The influence of food restriction versus ad libitum feeding of chow and purified diets on variation in body weight, growth and physiology of female Wistar rats.
until further notice
SourceLaboratory Animals, 46, 2, (2012), pp. 101-7
01 april 2012
Article / Letter to editor
Display more detailsDisplay less details
Central Animal Laboratory
SubjectNCEBP 2: Evaluation of complex medical interventions ONCOL 3: Translational research; CDL NWP Medewerkers - vallen niet onder een onderzoeksinstituut
Ad libitum (AL) supply of standard chow is the feeding method most often used for rodents in animal experiments. However, AL feeding is known to result in a shorter lifespan and decreased health as compared with restricted feeding. Restricted feeding and thus limiting calorie intake prevents many health problems, increases lifespan and can also increase group uniformity. All this leads to a reduced number of animals needed. So-called standard chows are known to be prone to variation in composition. Synthetic foods have a more standard composition, contributing to group uniformity which, like diet reduction, may decrease the number of animals necessary to obtain statistical significance. In this study, we compared the effects of AL versus restricted feeding (25% reduction in food intake) on standard chow versus synthetic food of three different suppliers on body weight (BW), growth, several blood parameters and organ weights in growing female Wistar rats over a period of 61 days. Diet restriction led to a decreased growth and significantly reduced variation in BW and growth as compared with AL feeding. AL feeding on synthetic diets caused a significantly higher BW gain than on chow diets. Due to experimental design, this same effect occurred on food restriction. Blood parameters and organ weights were affected neither by diet type nor by amount. Incidentally, variations were significantly reduced on food restriction versus AL, and on synthetic diets versus chow diets. This study demonstrates that food restriction versus AL feeding leads to a significantly reduced variation in BW and growth, thereby indicating the potential for reduction when applying this feeding schedule.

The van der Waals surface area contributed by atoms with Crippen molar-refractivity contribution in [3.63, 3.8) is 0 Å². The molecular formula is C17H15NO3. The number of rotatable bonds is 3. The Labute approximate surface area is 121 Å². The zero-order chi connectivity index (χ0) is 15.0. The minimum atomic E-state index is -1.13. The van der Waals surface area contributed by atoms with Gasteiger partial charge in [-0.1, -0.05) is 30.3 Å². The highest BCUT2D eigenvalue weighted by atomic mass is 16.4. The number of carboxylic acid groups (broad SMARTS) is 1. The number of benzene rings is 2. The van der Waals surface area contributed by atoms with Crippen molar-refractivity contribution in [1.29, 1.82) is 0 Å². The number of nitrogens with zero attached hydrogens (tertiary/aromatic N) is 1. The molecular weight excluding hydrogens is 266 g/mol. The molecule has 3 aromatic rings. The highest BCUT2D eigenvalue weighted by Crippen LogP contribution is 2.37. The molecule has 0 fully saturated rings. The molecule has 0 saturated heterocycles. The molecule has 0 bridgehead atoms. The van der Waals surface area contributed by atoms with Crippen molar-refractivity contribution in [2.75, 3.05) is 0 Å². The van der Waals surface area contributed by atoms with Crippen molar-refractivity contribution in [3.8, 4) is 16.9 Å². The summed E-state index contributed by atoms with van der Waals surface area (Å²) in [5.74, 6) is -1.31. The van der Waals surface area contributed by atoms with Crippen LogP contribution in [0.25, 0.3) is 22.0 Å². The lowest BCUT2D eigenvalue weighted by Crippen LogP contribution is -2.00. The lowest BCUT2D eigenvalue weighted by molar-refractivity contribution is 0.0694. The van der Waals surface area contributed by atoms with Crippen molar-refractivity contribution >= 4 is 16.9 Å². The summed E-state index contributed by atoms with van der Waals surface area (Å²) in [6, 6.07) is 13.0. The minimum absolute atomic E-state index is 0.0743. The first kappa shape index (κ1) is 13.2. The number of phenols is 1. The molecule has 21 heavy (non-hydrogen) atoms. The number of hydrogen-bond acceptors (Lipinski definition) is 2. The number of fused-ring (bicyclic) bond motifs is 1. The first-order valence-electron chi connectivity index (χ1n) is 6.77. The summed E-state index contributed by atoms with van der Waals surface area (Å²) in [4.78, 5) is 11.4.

This item appears in the following Collection(s)
- Academic publications 
- Electronic publications 
- Faculty of Medical Sciences 
Upload full text
Use your RU credentials (u/z-number and password) to log in with SURFconext to upload a file for processing by the repository team.